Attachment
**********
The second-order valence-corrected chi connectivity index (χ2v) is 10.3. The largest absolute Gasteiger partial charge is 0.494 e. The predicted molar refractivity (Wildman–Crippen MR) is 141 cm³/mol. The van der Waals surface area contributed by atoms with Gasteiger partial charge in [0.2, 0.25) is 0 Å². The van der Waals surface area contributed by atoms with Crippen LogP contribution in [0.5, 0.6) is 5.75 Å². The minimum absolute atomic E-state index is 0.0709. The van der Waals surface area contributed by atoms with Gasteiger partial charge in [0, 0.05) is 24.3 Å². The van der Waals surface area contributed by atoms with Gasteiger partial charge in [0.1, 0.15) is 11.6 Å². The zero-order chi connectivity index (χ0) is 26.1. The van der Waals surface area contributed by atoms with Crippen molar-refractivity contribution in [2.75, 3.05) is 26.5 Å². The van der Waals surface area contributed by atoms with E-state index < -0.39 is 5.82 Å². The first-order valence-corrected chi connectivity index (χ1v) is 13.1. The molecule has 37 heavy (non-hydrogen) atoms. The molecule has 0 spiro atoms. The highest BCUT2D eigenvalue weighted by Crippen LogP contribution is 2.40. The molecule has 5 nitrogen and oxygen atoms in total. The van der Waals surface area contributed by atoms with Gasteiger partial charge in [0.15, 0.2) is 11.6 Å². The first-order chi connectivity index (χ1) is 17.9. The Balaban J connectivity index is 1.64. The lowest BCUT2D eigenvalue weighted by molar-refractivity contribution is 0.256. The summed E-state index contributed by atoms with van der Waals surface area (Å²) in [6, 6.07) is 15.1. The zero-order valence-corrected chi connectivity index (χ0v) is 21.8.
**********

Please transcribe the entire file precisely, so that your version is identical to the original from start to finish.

The second-order valence-corrected chi connectivity index (χ2v) is 10.3. The largest absolute Gasteiger partial charge is 0.494 e. The predicted molar refractivity (Wildman–Crippen MR) is 141 cm³/mol. The van der Waals surface area contributed by atoms with Gasteiger partial charge in [0.2, 0.25) is 0 Å². The van der Waals surface area contributed by atoms with Crippen LogP contribution in [0.5, 0.6) is 5.75 Å². The minimum absolute atomic E-state index is 0.0709. The van der Waals surface area contributed by atoms with Gasteiger partial charge in [0, 0.05) is 24.3 Å². The van der Waals surface area contributed by atoms with Gasteiger partial charge in [0.1, 0.15) is 11.6 Å². The zero-order chi connectivity index (χ0) is 26.1. The van der Waals surface area contributed by atoms with Crippen molar-refractivity contribution in [2.75, 3.05) is 26.5 Å². The van der Waals surface area contributed by atoms with E-state index < -0.39 is 5.82 Å². The first-order valence-corrected chi connectivity index (χ1v) is 13.1. The molecule has 37 heavy (non-hydrogen) atoms. The molecule has 0 spiro atoms. The highest BCUT2D eigenvalue weighted by Crippen LogP contribution is 2.40. The molecule has 5 nitrogen and oxygen atoms in total. The van der Waals surface area contributed by atoms with Gasteiger partial charge in [0.15, 0.2) is 11.6 Å². The first-order chi connectivity index (χ1) is 17.9. The Balaban J connectivity index is 1.64. The lowest BCUT2D eigenvalue weighted by molar-refractivity contribution is 0.256. The summed E-state index contributed by atoms with van der Waals surface area (Å²) in [6, 6.07) is 15.1. The zero-order valence-corrected chi connectivity index (χ0v) is 21.8.